And, just as a total aside, audiobooks and the relentless push can turn off maybe some of that comprehension monitoring. He's naturally pausing, talking to the book out loud, interacting, asking questions, saying no that doesn't work, etc. So it might almost be that using audio would undermine that, hmm. And he's plenty fast. He read that entire book in maybe 3 minutes, nothing noticeably long or uncomfortable. He was tired afterwards, needing a little break, but he was fine.

3 hours ago, Pen said:

Can he draw or act out a little skit related to material?  He may be more visually or kinesthetic .   I think Critical Thinking Company has some comprehension material with pictures. Some of the HighNoon workbooks that go with hi/lo readers do too.  

Interesting question! When we were doing the expository work this week he definitely was acting it out. It was just very natural to do that, using gestures to remind us of the details and actually acting out the sequence of the steps. We were reading about ostriches, haha, so you can just imagine how that looked, lol. I went to a session at OCALI on using legos for academics but I haven't really done anything with it yet. I have stuff, just haven't done it. I think it would be better for digging in on a fiction book where you build each chapter as you go. I haven't been doing that for our Little House, but it would be good for a book that he's actually reading, yes. 

Hmm, I'll have to go look for those CTC books. Yeah, I got some of the workbooks to go with the High Noon stuff. It wasn't clicking and I don't remember why. We did some. I think just in generally probably his comprehension or engagement or both are higher with picture books rather than chapter style books. So even if the decoding level is higher and the syntax is more complex, he's just doing better with pictures. I have him describing things as a game (Telepaths) and he's doing better starting from pictures than print words. Oh, you know what that means... That means he's visualizing it when he gets it as auditory input but he's NOT necessarily visualizing when he's reading the words. Hello. Occasionally I'm dumb.

I mean, maybe not, but that's sure what it sounds like. That's ok. We're working on it daily now and we can work through the pictures and move into words. I can have him pause and make a mental picture and try to get there. Yeah that's a total oversight on my part that I've developed visualization with listening but possibly not with eye reading. Oops.

2 hours ago, Lecka said:

https://www.ncbi.nlm.nih.gov/pmc/articles/PMC2892026/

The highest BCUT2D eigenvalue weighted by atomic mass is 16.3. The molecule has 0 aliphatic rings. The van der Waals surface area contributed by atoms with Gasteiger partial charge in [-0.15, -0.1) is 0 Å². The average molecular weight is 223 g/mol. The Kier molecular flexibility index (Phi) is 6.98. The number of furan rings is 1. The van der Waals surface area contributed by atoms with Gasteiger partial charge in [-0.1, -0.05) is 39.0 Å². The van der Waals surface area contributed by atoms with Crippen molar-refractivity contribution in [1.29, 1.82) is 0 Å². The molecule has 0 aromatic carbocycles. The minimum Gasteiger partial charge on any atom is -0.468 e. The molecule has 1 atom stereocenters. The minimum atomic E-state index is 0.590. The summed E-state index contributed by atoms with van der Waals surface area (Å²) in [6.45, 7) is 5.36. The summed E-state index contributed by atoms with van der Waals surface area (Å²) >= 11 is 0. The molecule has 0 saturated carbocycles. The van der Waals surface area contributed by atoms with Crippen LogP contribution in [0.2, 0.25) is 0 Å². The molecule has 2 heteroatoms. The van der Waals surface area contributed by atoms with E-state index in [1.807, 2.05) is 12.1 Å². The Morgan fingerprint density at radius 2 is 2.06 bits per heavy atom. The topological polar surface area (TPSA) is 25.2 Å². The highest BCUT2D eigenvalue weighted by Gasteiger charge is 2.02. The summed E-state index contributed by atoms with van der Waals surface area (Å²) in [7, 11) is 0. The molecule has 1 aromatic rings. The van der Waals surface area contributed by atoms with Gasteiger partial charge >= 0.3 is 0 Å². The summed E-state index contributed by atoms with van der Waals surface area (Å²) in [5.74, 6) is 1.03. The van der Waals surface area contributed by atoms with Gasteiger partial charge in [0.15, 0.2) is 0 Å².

We have talked about this study before.  I see more every time I go back to it.  

There's an interesting little comment about getting the comprehension of written to be as high as oral.

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3 hours ago, Lecka said:

 

I think -- right now, you looked at the tpt book companions, and thought, "he can do this independently."  I have looked at a lot of her book companions, and she has a mix of direct questions, critical thinking questions, and story structure questions.  It does have things with sequencing.  It does have things with talking about setting and character.  

I think it might let you gain some insight into where he might be having a breakdown in comprehension.  You can see if there are breakdowns in comprehension along these lines.

It is pretty opaque when you see a child and all you know is "he isn't choosing to read indepedently."  

One possibility is definitely that there could be a breakdown in comprehension.  Where?  Well that is hard to magically know, because it's not like kids are aware and can point it out, because that is part of the problem with a comprehension breakdown, that they aren't even sure what the breakdown is.  They just know it is frustrating or boring, they aren't getting a lot out of it, it's not engaging, etc.  

So my thought process for Magic Tree House is:  if you have done story structure kinds of things with story books, have you done them with MTH?  Do you know the skills are applying to the longer books that have more complexity?  This is something that might need to be scaffolded.  

And then, are you scaffolding trying to get HIM to GENERATE QUESTIONS when you are working with him?  This is a big thing to work on.  If you are saying, YOU are acting as the comprehension worksheet, it part of that because he is not generating questions?  Or, he is generating observations (like -- "I think this will happen next") without you prompting him to ask/answer that question?

I am seeing this as a huge need.  There are a lot of ideas for how to prompt kids to generate their own questions.  Yes this is still prompted so they aren't generating their own questions lololol.  But if they are needing to be taught to pause and generate questions/thoughts as they read, then this can be its own process.  

The story companions are also a prompt to think and answer questions.  

Now ------ for many kids, they will have this as a support and gradually they will see this MODELED and then they will ADOPT this process INDEPENDENTLY.